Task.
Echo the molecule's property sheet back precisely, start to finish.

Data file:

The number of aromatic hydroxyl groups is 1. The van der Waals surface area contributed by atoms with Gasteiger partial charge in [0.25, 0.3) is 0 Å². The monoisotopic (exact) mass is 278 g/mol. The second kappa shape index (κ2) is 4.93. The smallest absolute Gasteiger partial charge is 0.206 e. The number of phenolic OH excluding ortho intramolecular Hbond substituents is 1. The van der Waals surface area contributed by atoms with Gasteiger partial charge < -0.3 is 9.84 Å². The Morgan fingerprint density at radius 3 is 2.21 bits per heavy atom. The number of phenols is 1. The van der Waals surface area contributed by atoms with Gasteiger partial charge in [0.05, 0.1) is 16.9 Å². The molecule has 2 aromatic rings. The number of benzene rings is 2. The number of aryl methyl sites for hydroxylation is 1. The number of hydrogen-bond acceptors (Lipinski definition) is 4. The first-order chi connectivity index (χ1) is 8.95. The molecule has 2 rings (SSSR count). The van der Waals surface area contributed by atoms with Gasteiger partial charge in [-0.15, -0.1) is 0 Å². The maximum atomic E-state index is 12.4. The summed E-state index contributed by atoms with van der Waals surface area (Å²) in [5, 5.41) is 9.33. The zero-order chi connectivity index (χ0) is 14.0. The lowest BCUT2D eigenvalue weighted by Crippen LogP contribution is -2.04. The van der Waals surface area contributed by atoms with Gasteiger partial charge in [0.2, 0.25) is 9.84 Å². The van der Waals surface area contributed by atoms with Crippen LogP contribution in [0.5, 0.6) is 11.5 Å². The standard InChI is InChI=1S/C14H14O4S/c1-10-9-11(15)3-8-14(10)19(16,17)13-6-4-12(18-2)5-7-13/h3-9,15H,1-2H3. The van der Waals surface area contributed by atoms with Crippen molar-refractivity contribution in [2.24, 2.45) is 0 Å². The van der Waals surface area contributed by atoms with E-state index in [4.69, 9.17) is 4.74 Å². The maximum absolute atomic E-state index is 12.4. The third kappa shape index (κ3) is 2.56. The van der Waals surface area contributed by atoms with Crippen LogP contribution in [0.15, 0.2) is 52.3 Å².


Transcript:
The number of aromatic hydroxyl groups is 1. The van der Waals surface area contributed by atoms with Gasteiger partial charge in [0.25, 0.3) is 0 Å². The monoisotopic (exact) mass is 278 g/mol. The second kappa shape index (κ2) is 4.93. The smallest absolute Gasteiger partial charge is 0.206 e. The number of phenolic OH excluding ortho intramolecular Hbond substituents is 1. The van der Waals surface area contributed by atoms with Gasteiger partial charge < -0.3 is 9.84 Å². The Morgan fingerprint density at radius 3 is 2.21 bits per heavy atom. The number of phenols is 1. The van der Waals surface area contributed by atoms with Gasteiger partial charge in [0.05, 0.1) is 16.9 Å². The molecule has 2 aromatic rings. The number of benzene rings is 2. The number of aryl methyl sites for hydroxylation is 1. The number of hydrogen-bond acceptors (Lipinski definition) is 4. The first-order chi connectivity index (χ1) is 8.95. The molecule has 2 rings (SSSR count). The van der Waals surface area contributed by atoms with Gasteiger partial charge in [-0.15, -0.1) is 0 Å². The maximum atomic E-state index is 12.4. The summed E-state index contributed by atoms with van der Waals surface area (Å²) in [5, 5.41) is 9.33. The zero-order chi connectivity index (χ0) is 14.0. The lowest BCUT2D eigenvalue weighted by Crippen LogP contribution is -2.04. The van der Waals surface area contributed by atoms with Gasteiger partial charge in [0.2, 0.25) is 9.84 Å². The van der Waals surface area contributed by atoms with Crippen LogP contribution in [0.5, 0.6) is 11.5 Å². The standard InChI is InChI=1S/C14H14O4S/c1-10-9-11(15)3-8-14(10)19(16,17)13-6-4-12(18-2)5-7-13/h3-9,15H,1-2H3. The van der Waals surface area contributed by atoms with Crippen molar-refractivity contribution in [2.24, 2.45) is 0 Å². The van der Waals surface area contributed by atoms with E-state index in [4.69, 9.17) is 4.74 Å². The maximum absolute atomic E-state index is 12.4. The third kappa shape index (κ3) is 2.56. The van der Waals surface area contributed by atoms with Crippen LogP contribution in [0.15, 0.2) is 52.3 Å².